Tax day and the sacred

In honor of tax day in the United States, I’ve reached into the Generous Matters archives and pulled out an article with an IRS theme .

office_calendar_april_15_400_clr_1743Other than my accountant, I don’t know many folks who get their jollies from filling out tax forms. And treating our annual shout out to the IRS as an opportunity for stewardship reflection and tax forms as sacred texts? Well, those are new ideas for me.

But think about it. Behind the numbers in those little boxes on your tax form are stories of another year of God’s good blessings — to and through you. When viewed through the eyes of faith, tax documents become a stewardship bullet point presentation of your life of faith over the last year.

So writes Pastor Dan Mesaros in a lovely post on Luther Seminary’s “Christian Stewardship for the 21st Century” website. The good reverend’s words, which were first heard by his church council, are the perfect antidote to tax time grumpiness.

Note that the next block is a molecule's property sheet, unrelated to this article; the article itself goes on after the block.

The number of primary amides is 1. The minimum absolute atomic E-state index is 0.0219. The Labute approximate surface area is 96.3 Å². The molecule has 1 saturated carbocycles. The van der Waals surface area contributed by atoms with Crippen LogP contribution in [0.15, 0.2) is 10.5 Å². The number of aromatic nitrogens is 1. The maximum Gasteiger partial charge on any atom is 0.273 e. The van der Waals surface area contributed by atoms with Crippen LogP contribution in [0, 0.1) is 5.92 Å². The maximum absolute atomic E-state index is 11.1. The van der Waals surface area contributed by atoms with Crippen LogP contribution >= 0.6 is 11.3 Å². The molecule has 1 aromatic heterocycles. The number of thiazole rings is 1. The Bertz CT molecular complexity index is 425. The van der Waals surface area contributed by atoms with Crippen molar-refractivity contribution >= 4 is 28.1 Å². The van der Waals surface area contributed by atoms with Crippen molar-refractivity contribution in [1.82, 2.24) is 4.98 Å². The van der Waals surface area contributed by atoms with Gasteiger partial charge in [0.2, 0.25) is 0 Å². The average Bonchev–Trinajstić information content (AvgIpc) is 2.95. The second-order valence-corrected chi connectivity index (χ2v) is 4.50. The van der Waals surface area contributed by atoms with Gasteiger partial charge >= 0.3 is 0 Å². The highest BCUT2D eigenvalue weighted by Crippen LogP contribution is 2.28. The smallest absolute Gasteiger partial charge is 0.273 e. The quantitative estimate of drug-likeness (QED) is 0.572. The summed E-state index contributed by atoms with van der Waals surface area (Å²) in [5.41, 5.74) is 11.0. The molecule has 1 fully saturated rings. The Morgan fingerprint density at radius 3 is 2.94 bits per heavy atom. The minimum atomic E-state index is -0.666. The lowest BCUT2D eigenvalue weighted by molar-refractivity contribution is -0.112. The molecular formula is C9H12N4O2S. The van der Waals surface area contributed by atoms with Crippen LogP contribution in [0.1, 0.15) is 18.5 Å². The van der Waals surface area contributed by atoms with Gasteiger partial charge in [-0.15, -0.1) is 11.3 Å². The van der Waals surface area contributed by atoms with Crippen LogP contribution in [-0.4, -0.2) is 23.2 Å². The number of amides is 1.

Here’s the short-form version of Mesaros’ filing

As I dug through my statements, the line items beckoned. . . They stopped becoming about money and started to reflect relationships, events and important things in my life.

I found the gift we made to the Lutheran Disaster Response for the Joplin tornado. I had long forgotten this disaster, but the people of the Missouri communities impacted have not. They are still struggling. Am I still helping? Am I still praying? Along with this, there are the Christmas and anniversary gifts. We gave money for a scholarship in Ihemi, Tanzania instead of gifts to each other.

Tax time stopped becoming the dreaded accounting process and became a time to reflect and re-evaluate on the past year. It transformed me.

Looking at it now, I ask what is God calling for the upcoming year? I suggest this year we sit down and make it a picture book of your last year’s receipts and ask what God is calling you to do.  If budgets are moral documents (as Jim Wallis has said), then spending reflects our values.

Perhaps we could make tax time a ritual and tradition, a special event. Cook a nice meal and celebrate with your kids the present you bought them or fondly recall the dinner with friends. This is truly a holistic view of stewardship. Where did we spend our time? How did we foster our relationships? When did we reach out?

A renewed spirit of gratitude from doing your taxes — I can’t think of a better refund than that.

More on this topic:

Giving is a lousy wealth building strategy

As tax time approaches, be glad you’re not the IRS

What's your take on this topic?

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